Credit: Campbell, Catarina D., and Evan E. Eichler. "Properties and rates of germline mutations in humans." Trends in Genetics (2013). What a great age we live in. Until recently critical parameters in population genetics such as mutation rates had to be inferred and assumed, even though they served as bases for much more complex inferences. Now with humans (and humans are only the beginning!) much of what was inferred is being assessed in a more direct fashion. Caterina Campbell and Even Eichler have a review in Trends in Genetics which surveys the field as it stands now, Properties and rates of germline mutations in humans. Notice that there's a rough convergence using pedigree analysis of a mutation rate in the low 10^-8 range. Additionally, it does seem that a disproportionate number of novel mutations come through the paternal lineage via sperm. This should increase our moderate worry about older fathers (something reiterated in the piece, with caveats). Finally, the authors suggest these results are a floor for the mutational rate, in part due to the long term conflict with the inferred 'evolutionary rates,' which are higher. This matters because to infer the last common ancestors between lineages the value of the mutation rate is obviously critical. To me the obvious 'killer app' which derives from the understanding of mutations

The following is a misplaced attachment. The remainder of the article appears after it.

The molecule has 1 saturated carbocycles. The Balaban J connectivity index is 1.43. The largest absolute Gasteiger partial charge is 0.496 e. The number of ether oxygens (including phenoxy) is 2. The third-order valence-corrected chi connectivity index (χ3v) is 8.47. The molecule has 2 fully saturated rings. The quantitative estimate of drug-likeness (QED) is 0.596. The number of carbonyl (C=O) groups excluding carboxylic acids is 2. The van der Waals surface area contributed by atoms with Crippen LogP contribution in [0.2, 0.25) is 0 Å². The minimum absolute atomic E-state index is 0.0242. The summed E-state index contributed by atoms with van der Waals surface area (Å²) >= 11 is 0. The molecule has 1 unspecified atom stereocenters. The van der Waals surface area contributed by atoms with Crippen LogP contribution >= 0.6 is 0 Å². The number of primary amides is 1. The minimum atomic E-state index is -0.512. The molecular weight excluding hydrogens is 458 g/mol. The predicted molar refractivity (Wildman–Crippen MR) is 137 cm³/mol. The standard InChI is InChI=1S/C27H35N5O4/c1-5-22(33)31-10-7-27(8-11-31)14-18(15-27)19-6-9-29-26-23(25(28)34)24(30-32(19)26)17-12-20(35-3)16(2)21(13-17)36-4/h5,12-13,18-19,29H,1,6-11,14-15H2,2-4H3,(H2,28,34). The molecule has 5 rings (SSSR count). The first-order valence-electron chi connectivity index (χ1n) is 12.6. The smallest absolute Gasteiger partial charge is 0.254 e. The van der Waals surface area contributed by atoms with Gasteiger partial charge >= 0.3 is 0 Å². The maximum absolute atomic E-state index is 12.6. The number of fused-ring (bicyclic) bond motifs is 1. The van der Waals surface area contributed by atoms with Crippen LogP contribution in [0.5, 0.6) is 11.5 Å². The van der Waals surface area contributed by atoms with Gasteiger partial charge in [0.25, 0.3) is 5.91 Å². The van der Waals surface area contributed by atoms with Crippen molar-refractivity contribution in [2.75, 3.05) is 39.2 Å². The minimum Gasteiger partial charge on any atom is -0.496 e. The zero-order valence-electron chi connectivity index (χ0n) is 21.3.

are analyses of pedigrees in terms of accretion of de novo mutations.
With precise and accurate coverage of a whole pedigree you could theoretically perform a pre-implantation screening of a set of embryos and select exactly those you adduce to have received the lowest fraction of accrued mutations from the generation of the grandparents down. This isn't rocket science, but simple comparison and counting. Spontaneous abortion rates on the order of ~50% set a floor on human many mutations viable offspring can carry (most aneuploidies are aborted), but it seems like we may be able to set the floor a bit higher.